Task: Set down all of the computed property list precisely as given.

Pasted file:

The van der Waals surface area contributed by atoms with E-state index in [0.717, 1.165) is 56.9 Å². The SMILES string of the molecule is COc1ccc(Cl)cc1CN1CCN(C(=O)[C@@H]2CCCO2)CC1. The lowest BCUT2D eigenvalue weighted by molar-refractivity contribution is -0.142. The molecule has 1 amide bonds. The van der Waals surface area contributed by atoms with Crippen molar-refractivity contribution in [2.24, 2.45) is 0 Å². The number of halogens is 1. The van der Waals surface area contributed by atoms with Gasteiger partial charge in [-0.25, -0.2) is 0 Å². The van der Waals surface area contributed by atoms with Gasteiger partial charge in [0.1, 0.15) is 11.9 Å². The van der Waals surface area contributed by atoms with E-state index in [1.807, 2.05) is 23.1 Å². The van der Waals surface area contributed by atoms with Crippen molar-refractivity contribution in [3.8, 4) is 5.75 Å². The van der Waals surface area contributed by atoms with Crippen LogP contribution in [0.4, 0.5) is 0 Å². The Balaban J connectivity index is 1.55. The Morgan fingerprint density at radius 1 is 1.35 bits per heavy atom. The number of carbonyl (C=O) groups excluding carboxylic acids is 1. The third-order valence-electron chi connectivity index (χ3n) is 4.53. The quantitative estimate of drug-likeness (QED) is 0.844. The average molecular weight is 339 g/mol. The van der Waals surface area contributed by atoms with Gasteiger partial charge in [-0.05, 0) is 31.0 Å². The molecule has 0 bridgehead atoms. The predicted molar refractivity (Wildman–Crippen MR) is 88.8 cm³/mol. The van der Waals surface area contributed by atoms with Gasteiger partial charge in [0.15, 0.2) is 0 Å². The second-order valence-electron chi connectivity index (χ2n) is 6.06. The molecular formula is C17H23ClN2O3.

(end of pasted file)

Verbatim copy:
The van der Waals surface area contributed by atoms with E-state index in [0.717, 1.165) is 56.9 Å². The SMILES string of the molecule is COc1ccc(Cl)cc1CN1CCN(C(=O)[C@@H]2CCCO2)CC1. The lowest BCUT2D eigenvalue weighted by molar-refractivity contribution is -0.142. The molecule has 1 amide bonds. The van der Waals surface area contributed by atoms with Crippen molar-refractivity contribution in [2.24, 2.45) is 0 Å². The number of halogens is 1. The van der Waals surface area contributed by atoms with Gasteiger partial charge in [-0.25, -0.2) is 0 Å². The van der Waals surface area contributed by atoms with Gasteiger partial charge in [0.1, 0.15) is 11.9 Å². The van der Waals surface area contributed by atoms with E-state index in [1.807, 2.05) is 23.1 Å². The van der Waals surface area contributed by atoms with Crippen molar-refractivity contribution in [3.8, 4) is 5.75 Å². The van der Waals surface area contributed by atoms with Crippen LogP contribution in [0.4, 0.5) is 0 Å². The Balaban J connectivity index is 1.55. The Morgan fingerprint density at radius 1 is 1.35 bits per heavy atom. The number of carbonyl (C=O) groups excluding carboxylic acids is 1. The third-order valence-electron chi connectivity index (χ3n) is 4.53. The quantitative estimate of drug-likeness (QED) is 0.844. The average molecular weight is 339 g/mol. The van der Waals surface area contributed by atoms with Gasteiger partial charge in [-0.05, 0) is 31.0 Å². The molecule has 0 bridgehead atoms. The predicted molar refractivity (Wildman–Crippen MR) is 88.8 cm³/mol. The van der Waals surface area contributed by atoms with Gasteiger partial charge in [0.15, 0.2) is 0 Å². The second-order valence-electron chi connectivity index (χ2n) is 6.06. The molecular formula is C17H23ClN2O3.